Ogallala Aquifer Summit Opens Discussions
KSCB News - July 22, 2011 8:32 am
The focus at the Ogallala Aquifer economic summit hosted by Kansas Gov. Sam Brownback was how to extend the life of an aquifer that would be a major economic issue for the state if lost. Roughly 94 percent of the groundwater is used for irrigation, which supports livestock, meatpacking, ethanol and other agricultural industries in Kansas.
The governor’s meeting aimed to design a so-called action plan for the aquifer. It comes during a time and at a place where drought has raised public awareness of this finite resource.
For years, the Kansas Geological Survey and the state’s Division of Water Resources have measured water levels in 1,400 wells in the aquifer. The overall rate of decline going back to the 1960s continued to drop, but while it was still declining then it just was not doing so as fast. That changed after 2000 when another drought cycle hit western Kansas.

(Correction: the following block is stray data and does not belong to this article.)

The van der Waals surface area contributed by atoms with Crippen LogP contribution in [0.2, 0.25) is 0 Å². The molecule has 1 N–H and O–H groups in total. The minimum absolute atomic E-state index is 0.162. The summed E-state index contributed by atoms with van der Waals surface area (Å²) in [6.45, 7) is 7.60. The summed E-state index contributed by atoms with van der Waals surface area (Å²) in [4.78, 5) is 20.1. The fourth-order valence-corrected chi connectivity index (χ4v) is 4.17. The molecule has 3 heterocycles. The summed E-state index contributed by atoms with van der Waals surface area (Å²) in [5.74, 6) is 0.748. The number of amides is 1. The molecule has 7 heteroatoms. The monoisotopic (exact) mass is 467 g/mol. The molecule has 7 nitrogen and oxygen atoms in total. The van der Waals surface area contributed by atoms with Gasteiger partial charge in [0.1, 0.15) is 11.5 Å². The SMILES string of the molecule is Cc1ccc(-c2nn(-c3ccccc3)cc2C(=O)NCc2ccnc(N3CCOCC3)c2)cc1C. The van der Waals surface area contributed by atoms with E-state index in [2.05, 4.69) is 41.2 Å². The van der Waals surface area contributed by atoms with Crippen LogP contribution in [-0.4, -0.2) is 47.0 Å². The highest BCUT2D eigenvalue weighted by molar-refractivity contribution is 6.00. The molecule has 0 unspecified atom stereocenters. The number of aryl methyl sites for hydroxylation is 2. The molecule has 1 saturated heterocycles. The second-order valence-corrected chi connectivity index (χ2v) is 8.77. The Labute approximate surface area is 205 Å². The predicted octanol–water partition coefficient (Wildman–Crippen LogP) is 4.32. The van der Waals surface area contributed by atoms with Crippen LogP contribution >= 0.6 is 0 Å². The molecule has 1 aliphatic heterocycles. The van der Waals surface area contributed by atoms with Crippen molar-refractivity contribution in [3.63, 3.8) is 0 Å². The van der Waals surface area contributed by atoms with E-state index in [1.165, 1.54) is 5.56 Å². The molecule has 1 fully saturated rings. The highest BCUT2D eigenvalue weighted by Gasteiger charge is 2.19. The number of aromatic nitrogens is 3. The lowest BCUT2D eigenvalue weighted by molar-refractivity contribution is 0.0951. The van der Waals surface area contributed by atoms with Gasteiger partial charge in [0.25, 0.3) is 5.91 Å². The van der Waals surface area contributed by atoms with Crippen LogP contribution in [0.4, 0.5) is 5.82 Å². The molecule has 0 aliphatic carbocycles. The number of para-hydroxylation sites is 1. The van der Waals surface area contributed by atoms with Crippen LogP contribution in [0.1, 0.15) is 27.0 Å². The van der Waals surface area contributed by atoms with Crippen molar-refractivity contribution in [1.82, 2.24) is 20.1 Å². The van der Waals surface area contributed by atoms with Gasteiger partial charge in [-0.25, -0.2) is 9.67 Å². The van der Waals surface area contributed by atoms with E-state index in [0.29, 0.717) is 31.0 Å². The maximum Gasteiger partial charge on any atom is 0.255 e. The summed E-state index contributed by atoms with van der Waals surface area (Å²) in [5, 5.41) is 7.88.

Drought-plagued farmers again began pumping a lot more water out of the aquifer. In southwest Kansas where the drought has been particularly bad, well testing this past January showed the aquifer had dropped in places by more than 5 feet in a single year. The aquifer generally recharges only about half an inch a year.
Geologists now talk in terms of the lifetime of the Ogallala Aquifer, he said. Some parts of the aquifer have 25 years of life remaining, while other parts may have 100 years or more.
Tracy Streeter, the state’s Water Office director, said he hopes the Kansas summit will lead to policy changes in state water rights, particularly the so-called "use it or lose it" water rights law now on the books. Some want to get rid of that so conservation is not a disincentive for water rights holders.
State officials are hoping the summit will produce some ideas for policy, legislation and incentives to prolong the life of the Ogallala.